Brexit could hamper R&D, warns Patterson, as BT showcases 100GBps fibre


BT Chief Executive Gavin Patterson lamented the increase in uncertainty that Brexit and the UK General Election result was causing around R&D collaboration with Europe, as the company’s research team announced it had hit a new FTTP speed record.

Speaking at BT’s R&D centre on the first day of the operator’s Innovation Week, Patterson said that there was a “big risk” with Brexit.

“R&D is one of the things that the UK continues to be a world leader in. Our universities are amongst the best in the world,” Patterson said.

“At its heart, the best research is a collaborative experience. So ensuring that we continue to attract the best scientists and engineers to this country and that they’re able to get the right funding and that they are able to access the right networks is, I think, really key.

“The government had called this out as a priority for the Brexit negotiations because the UK does extraordinarily well out of the current EC funding models because our universities are so strong.”

The CEO said the UK needed to ensure it doesn’t lose this competitive edge in the Brexit negotiations.

However, in a brief reference to the results of the UK’s General Election on 8 June, which saw Prime Minister Theresa May unexpectedly lose her parliamentary majority, Patterson said uncertainty had increased.

“If it was unstable and uncertain this time last week it’s gone up a notch now,” he said.

This is not the first time that BT has sounded a note of concern on the UK’s exit from the EU.

Last October, Openreach CEO Clive Selley voiced fears that a “hard” Brexit could hinder efforts to hire people from Europe to help with its broadband rollout.

This was backed up by an April report from the Broadband Stakeholder Group, which warned that broadband deployments in the UK relied heavily on low-skilled workers from Europe.

Such uncertainty is the last thing BT needs as it looks to push through a complex legal separation of its Openreach arm, which has responsibility for rolling out the bulk of UK’s broadband infrastructure.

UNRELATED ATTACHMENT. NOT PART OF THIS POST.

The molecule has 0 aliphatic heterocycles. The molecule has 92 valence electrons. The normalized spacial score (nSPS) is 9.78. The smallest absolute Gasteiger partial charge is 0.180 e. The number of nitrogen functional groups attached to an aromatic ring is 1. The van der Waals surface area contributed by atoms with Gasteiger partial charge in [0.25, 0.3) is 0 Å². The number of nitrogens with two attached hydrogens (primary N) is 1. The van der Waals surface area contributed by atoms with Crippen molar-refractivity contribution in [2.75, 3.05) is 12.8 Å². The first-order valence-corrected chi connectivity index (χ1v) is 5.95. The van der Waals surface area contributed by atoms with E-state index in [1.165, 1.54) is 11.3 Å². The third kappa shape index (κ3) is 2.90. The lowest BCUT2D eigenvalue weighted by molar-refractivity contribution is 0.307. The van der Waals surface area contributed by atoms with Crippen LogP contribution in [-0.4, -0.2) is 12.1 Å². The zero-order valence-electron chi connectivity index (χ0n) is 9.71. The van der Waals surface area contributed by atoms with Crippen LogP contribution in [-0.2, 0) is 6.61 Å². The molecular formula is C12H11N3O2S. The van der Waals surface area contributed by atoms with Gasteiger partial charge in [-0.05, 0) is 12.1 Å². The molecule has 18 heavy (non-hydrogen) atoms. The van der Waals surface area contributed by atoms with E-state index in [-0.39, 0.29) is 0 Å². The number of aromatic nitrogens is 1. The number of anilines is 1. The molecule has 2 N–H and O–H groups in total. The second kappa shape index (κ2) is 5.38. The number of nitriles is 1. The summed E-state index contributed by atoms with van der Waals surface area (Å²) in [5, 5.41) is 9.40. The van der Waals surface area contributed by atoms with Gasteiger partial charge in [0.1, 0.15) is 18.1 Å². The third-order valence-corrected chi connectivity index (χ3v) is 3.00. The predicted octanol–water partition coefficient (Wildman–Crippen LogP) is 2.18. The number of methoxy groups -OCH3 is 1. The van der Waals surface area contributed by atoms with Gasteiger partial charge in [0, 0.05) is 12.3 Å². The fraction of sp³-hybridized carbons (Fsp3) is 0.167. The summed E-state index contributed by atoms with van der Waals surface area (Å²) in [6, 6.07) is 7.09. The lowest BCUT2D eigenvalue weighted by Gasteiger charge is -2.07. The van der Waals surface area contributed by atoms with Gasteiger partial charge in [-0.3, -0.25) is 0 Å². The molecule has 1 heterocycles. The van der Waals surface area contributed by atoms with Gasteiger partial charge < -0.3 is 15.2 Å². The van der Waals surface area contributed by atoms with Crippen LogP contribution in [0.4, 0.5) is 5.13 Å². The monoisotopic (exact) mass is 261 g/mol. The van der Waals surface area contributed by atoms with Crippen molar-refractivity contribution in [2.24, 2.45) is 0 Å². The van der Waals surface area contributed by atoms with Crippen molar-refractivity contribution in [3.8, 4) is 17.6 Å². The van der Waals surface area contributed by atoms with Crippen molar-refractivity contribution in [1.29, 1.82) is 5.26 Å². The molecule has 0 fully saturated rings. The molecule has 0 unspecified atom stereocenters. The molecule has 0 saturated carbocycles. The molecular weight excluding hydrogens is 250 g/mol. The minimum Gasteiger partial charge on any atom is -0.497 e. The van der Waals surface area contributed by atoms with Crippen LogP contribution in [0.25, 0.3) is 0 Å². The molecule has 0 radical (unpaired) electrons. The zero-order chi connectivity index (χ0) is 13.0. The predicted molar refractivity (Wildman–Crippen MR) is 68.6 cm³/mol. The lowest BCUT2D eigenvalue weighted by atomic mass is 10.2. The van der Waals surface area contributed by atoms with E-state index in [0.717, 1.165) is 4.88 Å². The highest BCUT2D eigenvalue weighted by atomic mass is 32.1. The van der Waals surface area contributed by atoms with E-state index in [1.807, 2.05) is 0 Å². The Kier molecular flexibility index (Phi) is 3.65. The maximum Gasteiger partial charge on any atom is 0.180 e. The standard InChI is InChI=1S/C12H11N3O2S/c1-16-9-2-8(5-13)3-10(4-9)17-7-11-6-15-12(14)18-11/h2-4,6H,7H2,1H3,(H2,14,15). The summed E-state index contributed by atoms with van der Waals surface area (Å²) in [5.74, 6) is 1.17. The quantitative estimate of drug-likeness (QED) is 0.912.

Openreach, under pressure to improve performance to customers such as Sky, TalkTalk and Vodafone, is also being pressed by rivals such as Virgin Media and newcomers including CityFibre.

Facing criticism for relying on copper-based technology – it is backing G.Fast to connect 10 million homes and businesses – Openreach last year stepped up its FTTP rollout plans with a target of two million premises by 2020.

[Read more: BT attempts to ram home the merits of multi broadband tech strategy]

At Adastral, Openreach showcased what it claimed was a world first “live demonstration” of a 100GBps broadband service that it has developed in partnership with Huawei.

Using a standard residential FTTP connection with advanced transmission technology, the operator said it offered speeds that were around 100 times faster than those currently on offer.

Openreach CEO Clive Selley said: “The trial proves that not only is our FTTP network fit for the future, but with the right equipment in the customer’s home and at the exchange, we can tailor speeds to suit their individual needs.

“So whether you’re a small business specialising in graphic design or a keen gamer using UHD and virtual reality, we’ll be working to make sure your communications provider can offer you the speeds and value for money services that you need.”

BT also showcased a 400GBps single-carrier based technology solution that can transmit large amounts of data on fibre-optic cables.

The latest advance in BT’s Superchannel concept, which uses high spectral efficiency to deliver fast speeds on core networks, was trialled on a 250km fibre optic loop.

BT engineers expect the technique will be able to deliver speeds of over 13TBps in the future, the equivalent of downloading up to 500 HD films in one second.

Tim Whitley, BT’s MD of Research & Innovation, said: “This trial proves that we can release even more capacity from fibre optic infrastructures by further boosting the efficiency of light transmitted over a single strand of glass.

“Although there isn’t a need for multi-terabit speeds in the core network just yet, we want to stay ahead of the game and ensure that the core network is ready to support the performance that our customers might demand in the future.”

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